The term ‘radical economic transformation’ has entered the South African lexicon over the last few months. It has become something of a rallying call within the ANC.
While there is some element of political expediency about its sudden rise to prominence, it would be a mistake to think that that means it can be ignored. A recent round table discussion hosted by the UCT Graduate School of Business made it clear that economic transformation in South Africa is an imperative that has to be properly debated and clarified.
The president of the Black Management Forum (BMF) Mncane Mthunzi said that as a starting point the country needs to appreciate the difference between reformation and transformation.
“For the past 23 years we’ve been fed reformation disguised as transformation,” Mthunzi said. “But these are two different things. Reformation is about improvement and betterment, but its not transformation. Transformation is a metamorphosis.”
He said that true transformation means that the environment must become something completely different to what it was before.
“Anything else is not transformation,” he said. “It has to be a complete change, and it cannot happen without pain.”
Mthunzi argued that South Africa has to meet the challenge of building a truly inclusive economy that will address the injustices of the past. Already the political rhetoric in the country and the growing militancy of the youth are signs of bigger problems that will emerge if this isn’t addressed.
“We are facing the consequences of skirting around the need for social change,” he said. “We are sitting on a time bomb as a nation. Business and institutions have only adopted a minimalist approach. It has never been transformation.”
Dr Sean Gossel, senior lecturer at the GSB agreed that South Africa has failed to successfully deal with its economic challenges.
“What we are experiencing now is not surprising,” he said. “It’s not a sudden explosion of discontent. It’s the result of policy failure over many years.”
Gossel argued that any attempts to reform the country’s economy since 1994 have only dealt with surface problems. The real issues, however, are the economy’s inherited structural limitations.
“We have the cart before the horse,” he said. “We can’t have radical economic transformation if we don’t have radical economic growth. You can’t redistribute what isn’t there. So we have to deal with the structural limitations in our economy that are hampering economic growth.”
In addition, much of the focus of transformation has been on the urban middle class. However, where change is most badly needed is amongst the rural poor who remain completely excluded from economic activity.
“We can’t have these levels of disparity continuing,” said Gossel. “No economy in history has had these levels of disparity and survived.”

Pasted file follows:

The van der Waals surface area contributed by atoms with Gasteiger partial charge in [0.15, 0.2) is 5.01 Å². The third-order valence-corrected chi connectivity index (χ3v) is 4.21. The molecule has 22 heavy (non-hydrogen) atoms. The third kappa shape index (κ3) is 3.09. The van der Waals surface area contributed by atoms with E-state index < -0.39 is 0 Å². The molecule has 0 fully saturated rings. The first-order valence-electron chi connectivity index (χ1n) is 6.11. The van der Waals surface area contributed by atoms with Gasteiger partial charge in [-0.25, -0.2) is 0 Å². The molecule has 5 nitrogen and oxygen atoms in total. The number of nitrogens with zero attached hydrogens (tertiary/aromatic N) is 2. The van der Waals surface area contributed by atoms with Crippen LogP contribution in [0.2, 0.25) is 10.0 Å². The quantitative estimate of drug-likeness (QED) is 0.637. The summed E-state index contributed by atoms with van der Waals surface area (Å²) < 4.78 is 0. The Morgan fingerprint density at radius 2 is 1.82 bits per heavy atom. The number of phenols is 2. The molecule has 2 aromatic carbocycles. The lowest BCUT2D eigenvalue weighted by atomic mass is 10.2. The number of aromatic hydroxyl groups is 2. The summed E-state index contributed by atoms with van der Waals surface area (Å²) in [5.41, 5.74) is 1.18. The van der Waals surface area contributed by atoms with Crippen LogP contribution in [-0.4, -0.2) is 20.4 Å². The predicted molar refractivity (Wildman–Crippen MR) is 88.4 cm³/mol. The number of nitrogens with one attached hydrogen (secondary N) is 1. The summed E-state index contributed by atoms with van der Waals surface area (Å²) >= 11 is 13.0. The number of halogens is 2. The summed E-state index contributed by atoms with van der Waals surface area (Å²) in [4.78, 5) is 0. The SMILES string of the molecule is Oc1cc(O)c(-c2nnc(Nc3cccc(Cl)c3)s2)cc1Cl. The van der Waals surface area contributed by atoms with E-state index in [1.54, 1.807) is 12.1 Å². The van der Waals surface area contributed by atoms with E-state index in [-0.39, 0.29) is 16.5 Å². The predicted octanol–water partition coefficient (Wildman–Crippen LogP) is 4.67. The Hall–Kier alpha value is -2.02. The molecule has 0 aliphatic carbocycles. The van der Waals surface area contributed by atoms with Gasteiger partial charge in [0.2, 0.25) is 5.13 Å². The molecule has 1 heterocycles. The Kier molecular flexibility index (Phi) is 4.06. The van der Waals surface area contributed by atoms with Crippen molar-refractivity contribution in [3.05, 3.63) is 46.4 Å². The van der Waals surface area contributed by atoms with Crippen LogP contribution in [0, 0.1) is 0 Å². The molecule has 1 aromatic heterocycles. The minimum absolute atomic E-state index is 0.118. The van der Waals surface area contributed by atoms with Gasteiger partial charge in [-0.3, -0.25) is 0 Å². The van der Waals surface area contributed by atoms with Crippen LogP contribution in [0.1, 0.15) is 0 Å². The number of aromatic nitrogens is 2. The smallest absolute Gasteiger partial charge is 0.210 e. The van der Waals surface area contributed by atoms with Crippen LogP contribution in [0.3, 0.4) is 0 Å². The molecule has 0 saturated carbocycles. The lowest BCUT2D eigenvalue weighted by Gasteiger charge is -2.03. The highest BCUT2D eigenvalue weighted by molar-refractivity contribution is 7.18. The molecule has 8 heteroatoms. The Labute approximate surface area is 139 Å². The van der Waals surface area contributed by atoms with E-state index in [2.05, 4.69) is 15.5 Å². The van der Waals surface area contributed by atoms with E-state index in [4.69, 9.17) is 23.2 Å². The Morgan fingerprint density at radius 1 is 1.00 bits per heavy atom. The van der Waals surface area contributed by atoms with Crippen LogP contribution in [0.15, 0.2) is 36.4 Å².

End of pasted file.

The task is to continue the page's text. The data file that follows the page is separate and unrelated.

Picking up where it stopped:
This sentiment was echoed by United Democratic Movement chief whip Nqabayomzi Kwankwa, who said that South Africa has to have a “courageous conversation” about how we address the imbalances of the past. The alternative is growing anger and conflict.
He suggested that land ownership is one of the primary issues that has to be dealt with.
“The land question must be addressed, because it is indeed a ticking time bomb,” Kwankwa said. “But we must also ask ourselves why we are giving people RDP houses but we are not giving them the title deeds? Is it not counter productive to give someone a house but not entrust them with the ownership?”
He pointed out that many people end up selling their houses on the black market below their value or renting them out to generate some sort of income. However, this is not the most productive use of this asset.
He also questioned the way that the land redistribution programme has been handled.
“It takes land from a farmer, gives it to a claimant, but then fails to provide them with full settlement support,” Kwankwa said. “And what you find is that people don’t have the skills, the capacity or the resources to work that land. Even where there is support, most of those programmes are underfunded.”
The result is that people struggle to make a living from the land and it again becomes an underperforming asset.
Ultimately, all of these issues have to be resolved in order to build an inclusive economy. Doing so is not in the interests of one particular group or another, but the country as a whole.
“We are one of the few countries in the world that has adopted policies to affirm the majority,” Kwankwa pointed out. “Usually its the opposite, with minorities needing protection. But whether we like it or not, whether you think black people are competent or incompetent, is a non issue. It is our collective responsibility to build a South Africa that will be prosperous tomorrow.”
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